Living Nonviolently : Language for Resisting Violence
Living Nonviolently: Language for Resisting Violence proposes distinctions of language that effectively address issues of force, power, aggressiveness, violence and war. No other book provides such a consistent language for living nonviolently through examples drawn from nonhuman animals, human infancy, personal transactions, domestic politics, and international conflicts.
- Hardback | 218 pages
- 157.48 x 231.14 x 25.4mm | 476.27g
- 31 Mar 2011
- Lexington Books
- Lanham, MD, United States
Table of contents
Chapter 1 Introduction. Language for Nonviolent Living Chapter 2 Chapter 1. The Force of Nature and the Nature of Force Chapter 3 Chapter 2. The Possibility of Power and the Power of Possibility Chapter 4 Chapter 3. The Nonviolent Life: Aggressive and Deceptive Chapter 5 Chapter 4. War as a Metaphor and War's Own Metaphor Chapter 6 Chapter 5. Is Religion Violent? Are Religions Violent? Chapter 7 Chapter 6. Education toward Nonviolent Living
Moran's clarifying discussions of so much that concerns us and how we relate in today's world-'nature' and what is 'natural,' 'aggression,' 'lying' and 'deceit,' transparency and the constraints of 'the right to know'-uncover questions that both awaken readers to the possibilities of a revitalized language and revitalize efforts to live nonviolently. Parents, families, diverse communities, members of the body politic, educators all, will find much to savour in Living Nonviolently. -- Margaret Woodward, independent researcher and writer, Melbourne Gabriel Moran's scholarly work Living Nonviolently: Language for Resisting Violence rethinks how we speak about violence in our everyday life-such as the "war" on poverty-to illuminate a new way of being. Recommended for religious and secular educators, fans of political philosophy an peace studies, or anyone interested in living nonviolently. Sojourners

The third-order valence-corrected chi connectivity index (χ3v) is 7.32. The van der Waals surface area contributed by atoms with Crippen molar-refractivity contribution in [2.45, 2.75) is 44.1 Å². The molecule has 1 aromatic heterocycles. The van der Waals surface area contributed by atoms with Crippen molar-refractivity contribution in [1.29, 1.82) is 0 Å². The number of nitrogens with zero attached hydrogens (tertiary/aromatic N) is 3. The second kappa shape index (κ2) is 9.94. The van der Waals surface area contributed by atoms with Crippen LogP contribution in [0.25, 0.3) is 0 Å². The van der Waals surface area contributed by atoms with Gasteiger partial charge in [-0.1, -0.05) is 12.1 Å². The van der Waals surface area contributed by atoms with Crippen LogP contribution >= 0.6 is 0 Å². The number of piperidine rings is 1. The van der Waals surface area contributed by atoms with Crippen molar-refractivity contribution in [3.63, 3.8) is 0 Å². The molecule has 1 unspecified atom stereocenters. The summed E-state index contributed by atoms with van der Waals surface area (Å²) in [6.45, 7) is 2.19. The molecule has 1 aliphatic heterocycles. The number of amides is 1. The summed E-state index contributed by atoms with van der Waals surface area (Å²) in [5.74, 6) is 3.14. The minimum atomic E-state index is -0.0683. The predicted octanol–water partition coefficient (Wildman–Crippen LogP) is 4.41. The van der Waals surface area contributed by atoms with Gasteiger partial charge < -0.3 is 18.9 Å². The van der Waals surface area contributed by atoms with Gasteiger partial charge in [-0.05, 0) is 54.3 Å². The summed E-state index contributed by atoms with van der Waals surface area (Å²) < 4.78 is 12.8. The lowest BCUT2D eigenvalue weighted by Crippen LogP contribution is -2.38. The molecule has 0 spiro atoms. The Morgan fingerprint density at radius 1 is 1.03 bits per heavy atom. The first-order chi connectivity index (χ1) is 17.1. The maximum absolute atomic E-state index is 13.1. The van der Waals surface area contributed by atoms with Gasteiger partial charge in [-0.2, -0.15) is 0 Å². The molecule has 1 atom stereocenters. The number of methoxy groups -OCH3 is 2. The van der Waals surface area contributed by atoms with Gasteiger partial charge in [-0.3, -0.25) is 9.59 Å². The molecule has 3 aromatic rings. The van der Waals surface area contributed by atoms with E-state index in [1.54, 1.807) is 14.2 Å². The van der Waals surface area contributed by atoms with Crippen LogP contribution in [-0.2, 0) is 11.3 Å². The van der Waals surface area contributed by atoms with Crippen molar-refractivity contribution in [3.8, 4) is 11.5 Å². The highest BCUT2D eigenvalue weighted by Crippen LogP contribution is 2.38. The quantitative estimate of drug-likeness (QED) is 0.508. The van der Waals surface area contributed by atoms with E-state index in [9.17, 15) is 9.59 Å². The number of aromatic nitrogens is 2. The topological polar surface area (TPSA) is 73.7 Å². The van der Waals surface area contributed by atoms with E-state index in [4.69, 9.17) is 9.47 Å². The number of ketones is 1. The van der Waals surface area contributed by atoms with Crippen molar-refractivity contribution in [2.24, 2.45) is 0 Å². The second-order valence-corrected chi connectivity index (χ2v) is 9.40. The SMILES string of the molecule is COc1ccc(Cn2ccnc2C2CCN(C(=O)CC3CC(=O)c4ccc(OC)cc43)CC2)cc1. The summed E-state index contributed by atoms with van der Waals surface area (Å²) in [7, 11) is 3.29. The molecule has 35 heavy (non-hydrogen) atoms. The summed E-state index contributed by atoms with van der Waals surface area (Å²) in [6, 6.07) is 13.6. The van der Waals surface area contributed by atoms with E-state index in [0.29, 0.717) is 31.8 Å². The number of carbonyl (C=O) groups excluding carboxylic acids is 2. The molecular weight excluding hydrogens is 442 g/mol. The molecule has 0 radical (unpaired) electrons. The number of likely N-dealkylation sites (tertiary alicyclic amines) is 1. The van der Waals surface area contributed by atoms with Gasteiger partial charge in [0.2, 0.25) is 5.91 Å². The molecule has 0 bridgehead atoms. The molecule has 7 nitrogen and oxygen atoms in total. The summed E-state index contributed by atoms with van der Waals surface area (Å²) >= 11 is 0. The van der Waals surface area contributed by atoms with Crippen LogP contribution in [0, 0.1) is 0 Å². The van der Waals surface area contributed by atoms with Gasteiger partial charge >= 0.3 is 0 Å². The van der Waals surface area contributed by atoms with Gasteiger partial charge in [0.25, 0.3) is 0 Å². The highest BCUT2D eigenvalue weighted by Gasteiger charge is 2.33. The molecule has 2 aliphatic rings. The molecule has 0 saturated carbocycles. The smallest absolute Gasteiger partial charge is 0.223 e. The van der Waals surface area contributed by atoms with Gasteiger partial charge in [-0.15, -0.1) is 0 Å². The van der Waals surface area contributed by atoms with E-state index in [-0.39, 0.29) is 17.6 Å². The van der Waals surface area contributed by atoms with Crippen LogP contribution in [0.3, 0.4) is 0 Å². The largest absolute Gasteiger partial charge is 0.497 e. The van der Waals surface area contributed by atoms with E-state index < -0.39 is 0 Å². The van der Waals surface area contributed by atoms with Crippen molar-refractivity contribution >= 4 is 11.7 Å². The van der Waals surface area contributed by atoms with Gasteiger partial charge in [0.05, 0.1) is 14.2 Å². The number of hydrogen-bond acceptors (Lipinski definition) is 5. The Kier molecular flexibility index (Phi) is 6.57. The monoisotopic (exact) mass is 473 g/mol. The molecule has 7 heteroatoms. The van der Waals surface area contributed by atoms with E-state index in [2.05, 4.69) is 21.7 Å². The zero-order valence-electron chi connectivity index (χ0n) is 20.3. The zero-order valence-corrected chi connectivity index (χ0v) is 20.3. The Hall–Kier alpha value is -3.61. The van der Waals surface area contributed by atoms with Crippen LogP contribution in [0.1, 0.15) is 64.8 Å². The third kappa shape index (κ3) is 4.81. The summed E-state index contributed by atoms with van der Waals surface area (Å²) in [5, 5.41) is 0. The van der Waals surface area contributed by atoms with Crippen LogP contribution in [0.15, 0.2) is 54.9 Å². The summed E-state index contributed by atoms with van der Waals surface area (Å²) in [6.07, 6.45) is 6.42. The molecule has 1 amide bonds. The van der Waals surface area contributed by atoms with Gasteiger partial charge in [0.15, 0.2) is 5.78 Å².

About Gabriel Moran
Gabriel Moran is professor emeritus of educational philosophy at New York University. Among other books, he is author of Speaking of Teaching: Lessons from History, Reshaping Religious Education, and A Grammar of Responsibility.